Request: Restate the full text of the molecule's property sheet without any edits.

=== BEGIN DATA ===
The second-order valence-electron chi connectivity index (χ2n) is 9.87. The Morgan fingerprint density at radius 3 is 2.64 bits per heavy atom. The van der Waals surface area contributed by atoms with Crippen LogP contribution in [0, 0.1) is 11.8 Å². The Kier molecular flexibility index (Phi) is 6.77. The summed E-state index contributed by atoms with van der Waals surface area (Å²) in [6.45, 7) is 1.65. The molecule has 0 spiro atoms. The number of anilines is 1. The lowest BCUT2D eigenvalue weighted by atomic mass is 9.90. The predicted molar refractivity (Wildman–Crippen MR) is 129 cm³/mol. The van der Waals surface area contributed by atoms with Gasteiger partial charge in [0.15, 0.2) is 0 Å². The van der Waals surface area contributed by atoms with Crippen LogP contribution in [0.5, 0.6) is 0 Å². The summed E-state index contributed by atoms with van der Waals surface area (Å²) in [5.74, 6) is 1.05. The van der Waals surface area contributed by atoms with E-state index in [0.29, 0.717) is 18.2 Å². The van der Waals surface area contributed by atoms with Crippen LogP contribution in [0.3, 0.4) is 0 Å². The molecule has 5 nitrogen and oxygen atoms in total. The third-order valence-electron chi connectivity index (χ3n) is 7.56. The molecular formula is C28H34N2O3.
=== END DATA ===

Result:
The second-order valence-electron chi connectivity index (χ2n) is 9.87. The Morgan fingerprint density at radius 3 is 2.64 bits per heavy atom. The van der Waals surface area contributed by atoms with Crippen LogP contribution in [0, 0.1) is 11.8 Å². The Kier molecular flexibility index (Phi) is 6.77. The summed E-state index contributed by atoms with van der Waals surface area (Å²) in [6.45, 7) is 1.65. The molecule has 0 spiro atoms. The number of anilines is 1. The lowest BCUT2D eigenvalue weighted by atomic mass is 9.90. The predicted molar refractivity (Wildman–Crippen MR) is 129 cm³/mol. The van der Waals surface area contributed by atoms with Gasteiger partial charge in [0.15, 0.2) is 0 Å². The van der Waals surface area contributed by atoms with Crippen LogP contribution in [0.5, 0.6) is 0 Å². The summed E-state index contributed by atoms with van der Waals surface area (Å²) in [5.74, 6) is 1.05. The van der Waals surface area contributed by atoms with E-state index in [0.29, 0.717) is 18.2 Å². The van der Waals surface area contributed by atoms with Crippen LogP contribution in [0.3, 0.4) is 0 Å². The molecule has 5 nitrogen and oxygen atoms in total. The third-order valence-electron chi connectivity index (χ3n) is 7.56. The molecular formula is C28H34N2O3.